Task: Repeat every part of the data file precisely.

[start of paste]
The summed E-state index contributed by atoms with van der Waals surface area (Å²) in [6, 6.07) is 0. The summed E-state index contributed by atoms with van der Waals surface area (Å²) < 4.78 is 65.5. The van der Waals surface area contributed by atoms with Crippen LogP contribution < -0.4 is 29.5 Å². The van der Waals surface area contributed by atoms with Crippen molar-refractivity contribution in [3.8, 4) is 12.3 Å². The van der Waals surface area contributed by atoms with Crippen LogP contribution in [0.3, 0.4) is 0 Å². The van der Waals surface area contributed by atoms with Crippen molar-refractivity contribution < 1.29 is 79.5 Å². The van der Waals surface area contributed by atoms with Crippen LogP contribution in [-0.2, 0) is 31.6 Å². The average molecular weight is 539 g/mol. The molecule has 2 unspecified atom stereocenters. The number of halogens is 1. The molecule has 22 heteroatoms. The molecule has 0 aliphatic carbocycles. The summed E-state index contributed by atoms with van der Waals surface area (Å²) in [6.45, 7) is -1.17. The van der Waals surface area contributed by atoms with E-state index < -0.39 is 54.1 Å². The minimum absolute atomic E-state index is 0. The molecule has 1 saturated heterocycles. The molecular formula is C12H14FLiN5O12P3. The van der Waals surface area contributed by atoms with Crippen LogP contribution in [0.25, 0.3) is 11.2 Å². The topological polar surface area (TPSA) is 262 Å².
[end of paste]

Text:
The summed E-state index contributed by atoms with van der Waals surface area (Å²) in [6, 6.07) is 0. The summed E-state index contributed by atoms with van der Waals surface area (Å²) < 4.78 is 65.5. The van der Waals surface area contributed by atoms with Crippen LogP contribution < -0.4 is 29.5 Å². The van der Waals surface area contributed by atoms with Crippen molar-refractivity contribution in [3.8, 4) is 12.3 Å². The van der Waals surface area contributed by atoms with Crippen LogP contribution in [0.3, 0.4) is 0 Å². The van der Waals surface area contributed by atoms with Crippen molar-refractivity contribution < 1.29 is 79.5 Å². The van der Waals surface area contributed by atoms with Crippen LogP contribution in [-0.2, 0) is 31.6 Å². The average molecular weight is 539 g/mol. The molecule has 2 unspecified atom stereocenters. The number of halogens is 1. The molecule has 22 heteroatoms. The molecule has 0 aliphatic carbocycles. The summed E-state index contributed by atoms with van der Waals surface area (Å²) in [6.45, 7) is -1.17. The van der Waals surface area contributed by atoms with E-state index < -0.39 is 54.1 Å². The minimum absolute atomic E-state index is 0. The molecule has 1 saturated heterocycles. The molecular formula is C12H14FLiN5O12P3. The van der Waals surface area contributed by atoms with Crippen LogP contribution in [0.25, 0.3) is 11.2 Å². The topological polar surface area (TPSA) is 262 Å².